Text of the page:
The killer crown craze is one of the creepiest things in the news of late, with sightings having allegedly reached Russia. But don’t let them taint the memories of the good old clowns. Thankfully, the Russian cultural tradition is rich in the latter, whether they are here to make you laugh, contemplate life or lip-sync to Bulgarian songs.
Karandash (also known as Caran d’Ache) is a character played by actor Mikhail Rumyantsev, and couldn’t be further from “killer”. At the beginning of his career Rumyantsev was inspired by Charlie Chaplin, but as he grew more popular Karandash became quite unique – a comical if slightly sad individual, very short (Rumyantsev was just 142 cm), in an oversized suit and a hat, clumsy and awkward, and constantly finding himself in ridiculous situations.
Slava Polunin is a household name in the Russian clown tradition. Now aged 66, he is one of the founders of the Litsedei pantomime theatre in St Petersburg, as well numerous other projects and sketches, including Diabolo, co-produced with Terry Gilliam. His classic shows like Slava’s Snowshow and Asisyai Revue are world-renowned and sell out pretty quickly with every new tour. The audiences loves his mix of clownery and performance, which is both funny and touching. “The clown brings us anarchy, freedom and intuition,” Polunin has remarked “It’s a very Russian combination.”
Yuri Kuklachev is the founder of Moscow’s Cat Theatre and a clown – although his performances always include cats. Performing for nearly 40 years now, he says he builds his performances around the cats’ personalities by seeing what they like and can do. He was accused of animal rights abuse by a Russian blogger in 2009 but was later acquitted in court.
Yuri Nikulin and Mikhail Shuydin
Yuri Nikulin is a famous Soviet actor who’s also well known as a clown. He started as Karandash’s assistant, and it was during this time that he met Mikhail Shuydin, with whom he formed a clown duo. Most of their performances were built around the differences in their dispositions. Each sketch plays out so — a serious and phlegmatic Nikulin is usually bothered and annoyed by the rowdy prankster Shuydin, and hilarity ensues. Both wore minimal makeup and donned suits with cropped trousers and oversized shoes. Moreover, some of their performances were actually aimed at adults and not children, such as the Alcoholics sketch.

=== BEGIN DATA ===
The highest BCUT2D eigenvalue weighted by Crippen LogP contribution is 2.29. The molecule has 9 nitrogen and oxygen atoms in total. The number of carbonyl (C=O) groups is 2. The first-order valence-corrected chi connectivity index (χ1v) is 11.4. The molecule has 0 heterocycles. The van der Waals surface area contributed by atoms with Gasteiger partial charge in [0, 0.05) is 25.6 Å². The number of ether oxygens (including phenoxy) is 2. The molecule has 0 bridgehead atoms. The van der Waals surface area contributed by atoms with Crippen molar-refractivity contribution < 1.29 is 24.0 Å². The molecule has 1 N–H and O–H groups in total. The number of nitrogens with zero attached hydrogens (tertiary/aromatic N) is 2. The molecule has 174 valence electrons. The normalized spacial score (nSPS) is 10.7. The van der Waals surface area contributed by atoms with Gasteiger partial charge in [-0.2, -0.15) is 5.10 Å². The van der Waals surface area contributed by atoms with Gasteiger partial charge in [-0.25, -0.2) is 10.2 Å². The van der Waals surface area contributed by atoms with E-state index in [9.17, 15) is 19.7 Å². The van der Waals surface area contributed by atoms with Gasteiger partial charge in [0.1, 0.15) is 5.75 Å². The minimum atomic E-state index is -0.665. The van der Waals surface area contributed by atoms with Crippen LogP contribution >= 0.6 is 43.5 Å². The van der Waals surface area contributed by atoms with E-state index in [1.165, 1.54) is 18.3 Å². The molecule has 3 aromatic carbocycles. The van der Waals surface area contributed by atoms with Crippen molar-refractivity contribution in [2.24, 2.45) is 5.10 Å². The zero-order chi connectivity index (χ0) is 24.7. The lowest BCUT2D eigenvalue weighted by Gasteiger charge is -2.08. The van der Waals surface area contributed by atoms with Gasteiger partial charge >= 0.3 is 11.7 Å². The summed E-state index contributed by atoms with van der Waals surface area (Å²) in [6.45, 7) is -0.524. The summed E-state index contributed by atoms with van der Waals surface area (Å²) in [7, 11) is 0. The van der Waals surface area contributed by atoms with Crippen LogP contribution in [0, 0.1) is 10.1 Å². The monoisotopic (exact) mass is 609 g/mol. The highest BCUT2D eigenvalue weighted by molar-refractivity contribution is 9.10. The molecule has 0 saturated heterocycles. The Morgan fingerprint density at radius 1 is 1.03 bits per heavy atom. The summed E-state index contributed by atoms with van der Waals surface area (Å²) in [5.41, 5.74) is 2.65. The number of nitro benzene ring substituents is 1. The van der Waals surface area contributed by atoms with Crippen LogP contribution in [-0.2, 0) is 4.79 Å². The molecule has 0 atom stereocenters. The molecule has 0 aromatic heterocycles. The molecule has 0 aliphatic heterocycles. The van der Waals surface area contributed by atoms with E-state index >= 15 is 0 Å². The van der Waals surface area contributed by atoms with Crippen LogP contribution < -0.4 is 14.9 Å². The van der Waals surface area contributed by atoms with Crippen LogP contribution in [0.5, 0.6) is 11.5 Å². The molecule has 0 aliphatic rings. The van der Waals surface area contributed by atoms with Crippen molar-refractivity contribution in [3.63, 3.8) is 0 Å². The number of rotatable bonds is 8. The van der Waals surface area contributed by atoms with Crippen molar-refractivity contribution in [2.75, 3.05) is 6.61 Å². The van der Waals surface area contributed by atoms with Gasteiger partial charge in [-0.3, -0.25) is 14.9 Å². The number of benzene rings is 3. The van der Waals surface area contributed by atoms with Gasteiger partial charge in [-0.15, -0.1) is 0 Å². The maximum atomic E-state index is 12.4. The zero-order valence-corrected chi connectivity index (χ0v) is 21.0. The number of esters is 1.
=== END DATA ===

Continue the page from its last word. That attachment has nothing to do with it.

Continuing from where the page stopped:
Oleg Popov accumulated many awards over his clown career and his traditional outfit of floppy checkered newsboy cap and wide striped trousers are as recognisable for many Russians as that of Karandash’s oversized suit. Popov was once nicknamed the “Sunshine clown” by a French journalist, for a performance in which he tried to catch a sunbeam, and the name stuck, becoming a symbol of his sunny and joyful disposition. The classic sketch also happened to be the last one that he ever performed on stage before he died earlier last week.
Leonid Yengibarov is widely recognised in Russia as one of the founders of the country’s philosophical clown pantomime. Rather than make you laugh, his character – a sad poetic clown and mime – aimed to make you smile as you got lost in deep philosophical reflections. For a while, his performances were met with mixed reviews — many complained, saying they watched clowns to be entertained and not be “forced to contemplate”. However, nowadays he is viewed with adoration as one of the classic Russian clowns.
Robert Gorodetsky is author of one of the most famous sketches in Russian clownery – the Blue Canary, originally performed by the Litsedei theatre. Based on a song by Bulgarian duo Maria Koseva and Nikolay Tomov, the sketch quickly became synonymous with Russian theatre, as well as the clown tradition in general.